504 Plans

504 plans must give students with disabilities the same education their classmates get. Schools must write plans so that every teacher and every official in the school knows what they must do to make that happen. When they don’t follow the plan and don’t provide the accommodations written into the plan, Connecticut education attorney Gregory Smith will advise their clients that the law gives them ways to correct past mistakes and prevent future ones.


Section 504 is intended to stop schools from offering disabled students less. It tells schools to write plans tailored to each student. Each plan must offer the student the mix of regular and special education instruction that he or she needs. It must put in place the aids and services — wheelchair ramps, for example — the student needs to get to that instruction. It must offer the student the same chance as everyone else to take part in sports and extracurricular activities. And even though the plan itself does not say as much, the school must keep the student free from being bullied or harassed for their disability.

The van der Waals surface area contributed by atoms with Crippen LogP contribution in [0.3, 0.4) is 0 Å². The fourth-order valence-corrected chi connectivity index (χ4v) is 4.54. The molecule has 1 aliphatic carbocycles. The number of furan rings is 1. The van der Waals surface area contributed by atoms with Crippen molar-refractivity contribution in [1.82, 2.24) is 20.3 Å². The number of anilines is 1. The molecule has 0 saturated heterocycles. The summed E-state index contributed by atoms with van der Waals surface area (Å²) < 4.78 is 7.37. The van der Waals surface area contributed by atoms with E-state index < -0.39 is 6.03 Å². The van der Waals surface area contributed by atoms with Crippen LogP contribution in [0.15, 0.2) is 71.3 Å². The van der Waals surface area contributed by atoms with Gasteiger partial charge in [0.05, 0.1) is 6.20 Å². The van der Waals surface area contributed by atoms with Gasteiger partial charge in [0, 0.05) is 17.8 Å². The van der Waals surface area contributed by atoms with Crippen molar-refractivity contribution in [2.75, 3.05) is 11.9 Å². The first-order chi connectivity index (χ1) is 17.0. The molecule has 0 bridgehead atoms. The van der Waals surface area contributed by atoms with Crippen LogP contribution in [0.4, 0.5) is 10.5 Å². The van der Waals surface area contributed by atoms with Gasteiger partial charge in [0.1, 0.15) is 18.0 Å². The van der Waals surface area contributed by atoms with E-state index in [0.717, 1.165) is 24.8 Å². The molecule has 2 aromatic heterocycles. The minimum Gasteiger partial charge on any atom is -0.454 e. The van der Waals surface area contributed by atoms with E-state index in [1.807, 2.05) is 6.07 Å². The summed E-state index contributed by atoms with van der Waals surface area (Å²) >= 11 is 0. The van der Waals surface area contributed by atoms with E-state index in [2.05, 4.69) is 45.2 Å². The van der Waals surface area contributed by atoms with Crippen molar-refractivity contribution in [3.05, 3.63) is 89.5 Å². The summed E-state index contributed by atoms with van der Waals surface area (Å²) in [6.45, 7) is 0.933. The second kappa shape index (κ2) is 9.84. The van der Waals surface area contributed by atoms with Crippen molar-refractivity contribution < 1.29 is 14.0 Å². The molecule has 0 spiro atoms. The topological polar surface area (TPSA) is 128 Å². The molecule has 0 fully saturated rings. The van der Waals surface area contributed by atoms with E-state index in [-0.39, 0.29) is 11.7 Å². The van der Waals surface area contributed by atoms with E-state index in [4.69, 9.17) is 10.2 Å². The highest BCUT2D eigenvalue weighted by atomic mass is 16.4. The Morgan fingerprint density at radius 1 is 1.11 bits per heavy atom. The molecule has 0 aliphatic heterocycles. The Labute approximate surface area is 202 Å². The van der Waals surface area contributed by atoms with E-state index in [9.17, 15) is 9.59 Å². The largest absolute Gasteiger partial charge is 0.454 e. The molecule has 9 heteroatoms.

The law leaves open the details of instruction. It states simply that the disabled must receive an education as ‘adequate’ as everyone else’s. It does not define the meaning of ‘adequate’.

But because to get 504 plans students must have a physical or mental impairment, the plan will offer services besides instruction to overcome the impairment. For a student with ADHD the plan might call for the teacher to check with the student often to make sure they are following along, or help them keep track of homework assignments, or give them extra time on tests. For a student with anxiety about crowds the plan could allow them to leave class early. For a student whose medical condition keeps them from getting to school on time some mornings the plan could provide that on those days the school will not mark them absent or tardy.